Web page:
Call of the not-so-wild

Advocate staff photo by TRAVIS SPRADLING -- Baton Rouge photographer Larry Johnson is photographed in his home studio with 18-month-old  'Pumpkin,'  his male Maine Coon. Johnson has carved out an unusual career niche as a cat photographer, traveling to cat shows around the country, and also overseas.
Advocate staff photo by TRAVIS SPRADLING -- Baton Rouge photographer Larry Johnson is photographed in his home studio with 18-month-old 'Pumpkin,' his male Maine Coon. Johnson has carved out an unusual career niche as a cat photographer, traveling to cat shows around the country, and also overseas.

Photographer travels the world for cat shows

Larry Johnson was neither a photographer nor what most would call a cat person when he left college. Little did he know how much that would change.

Today, Johnson is one of the few people who make their living photographing cats, mostly at shows such as the 40th annual Greater Baton Rouge Cat Club show to be held Saturday at the Lamar-Dixon Expo Center.

Being the official photographer for a local show is an unusual convenience for Johnson, who lives in Baton Rouge but travels all over the nation and overseas photographing cats at competitions. He knows of only a handful of people in the country who do this full time. Shows that Johnson agrees to attend advertise that fact in the expectation that it will draw more people who want him to photograph their cats.

“It’s not like wedding photographers where you’ve got 10 of them or 15 of them or 30 of them in the city,” Johnson said. “My main — I call him competitor, but I call him a comrade as well — lives out of Los Angeles, Calif., and he started about five years before I did, so we both have high name draws.”

That was unimaginable when Johnson graduated from college in 1973 and moved from Illinois to Miami to become a middle school music teacher. The visual beauty of that area inspired him to take up photography, at first using a borrowed camera. He enjoyed it so much that he joined a camera club, attended workshops, built his own darkroom and entered his photography at art shows.

Through this, he met someone who asked him to take photos of her cat and liked the result enough to invite him to photograph a local show.

“You’re young, you’re adventurous, sure!” Johnson said. “I had no idea what I was doing.”

But he would learn.

People who compete in cat shows need photos that show how their cats meet the standards set for their breeds. Organizations such as the Cat Fanciers Association or The International Cat Association define the attributes on which cats in each breed are judged.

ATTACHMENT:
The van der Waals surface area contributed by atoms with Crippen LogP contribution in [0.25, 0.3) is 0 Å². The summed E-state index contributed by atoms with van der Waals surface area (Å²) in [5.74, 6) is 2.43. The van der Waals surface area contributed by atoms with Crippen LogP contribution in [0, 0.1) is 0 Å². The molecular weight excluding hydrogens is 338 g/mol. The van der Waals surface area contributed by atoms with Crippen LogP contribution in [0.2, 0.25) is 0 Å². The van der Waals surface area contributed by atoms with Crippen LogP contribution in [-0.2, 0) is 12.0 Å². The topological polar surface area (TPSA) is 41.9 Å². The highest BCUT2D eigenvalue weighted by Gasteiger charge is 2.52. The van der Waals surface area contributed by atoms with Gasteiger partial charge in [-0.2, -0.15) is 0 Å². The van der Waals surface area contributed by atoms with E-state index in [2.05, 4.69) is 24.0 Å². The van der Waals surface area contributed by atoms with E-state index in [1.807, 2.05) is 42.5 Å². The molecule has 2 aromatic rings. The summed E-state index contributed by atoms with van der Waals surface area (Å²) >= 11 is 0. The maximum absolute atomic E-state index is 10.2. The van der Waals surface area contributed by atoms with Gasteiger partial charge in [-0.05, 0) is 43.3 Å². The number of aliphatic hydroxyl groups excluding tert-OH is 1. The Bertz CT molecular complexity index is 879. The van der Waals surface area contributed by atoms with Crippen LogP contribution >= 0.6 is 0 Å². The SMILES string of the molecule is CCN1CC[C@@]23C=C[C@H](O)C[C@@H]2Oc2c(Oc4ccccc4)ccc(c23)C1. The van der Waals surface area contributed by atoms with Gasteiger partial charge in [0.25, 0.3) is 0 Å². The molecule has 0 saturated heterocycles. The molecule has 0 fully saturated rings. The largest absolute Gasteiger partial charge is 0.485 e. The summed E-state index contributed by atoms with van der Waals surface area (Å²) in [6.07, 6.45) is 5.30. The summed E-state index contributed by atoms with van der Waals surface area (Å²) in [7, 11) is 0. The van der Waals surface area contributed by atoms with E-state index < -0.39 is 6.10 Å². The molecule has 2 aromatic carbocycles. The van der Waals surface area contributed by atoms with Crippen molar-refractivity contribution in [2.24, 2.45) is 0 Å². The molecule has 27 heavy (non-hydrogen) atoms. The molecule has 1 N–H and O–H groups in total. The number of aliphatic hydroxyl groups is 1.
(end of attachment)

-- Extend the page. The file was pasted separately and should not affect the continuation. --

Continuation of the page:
“They’re looking for very specific things: How the eyes are shaped, according to the standards,” Johnson said. “Are they supposed to be round? Are they round? What colors are they? The color of the coat, the color of the eyes, ear placement: You can’t have the ears one winged back, the other straight up. You can’t have them looking tall when the standard says they’re supposed to be small. They can’t look small when the standard says they’re supposed to be big.”

Johnson uses toys, features or other visual teasers to get the cat’s attention. Some cats have short attention spans, so Johnson has to act quickly.

“I’m looking for the pose while I’m working with them,” he said. “I’m looking for something specific, and I need to get them looking like they do at home at a foreign environment — at a show with noise, speakers, other animals, people walking by, children running around. It adds much more challenge to my job because there’s a lot more distractions.”

At first, Johnson went to shows in the greater Miami area, and as his name got around, received invitations to others that were in driving distance. Eventually, he started flying to shows, creating a table and backdrop screen out of PVC pipes that he could disassemble and take on airplanes.

He also began dating a woman who bred and showed silver Persians. They married and traveled to the same shows. They later divorced, and she died in 2007.

Johnson had moved to Baton Rouge three years earlier, and he has continued a career that has him traveling most weekends, occasionally overseas. Johnson’s career often takes him to Europe, and he has been to Japan about eight times to photograph shows. In the past two months, he’s been at shows in France and Colombia.

“They advertise me because I am a draw for them,” he said. “If you want pictures done by Larry Johnson, you need to come to our show because you may not see him for another six months, or unless you go to the United States you won’t get him.

“Your pictures have to shine for themselves. I don’t advertise. I don’t push myself out there. I may say, ‘Hey, I’ve got a weekend available. Would you like me to come?’ Most people will come to me and say, ‘Larry, are you available for this weekend?’ ”

He was available for this weekend’s CFA-sanctioned show, which will feature 225 cats in a wide variety of breeds, as well as a competition for household pets, which don’t need to be purebreds. Judging will take place in seven rings in the Lamar-Dixon Expo Center’s Trade Mark Building.

“It’s been part of the Baton Rouge community for 40 years,” said Cynthia Cash, publicist for the GBR Cat Club.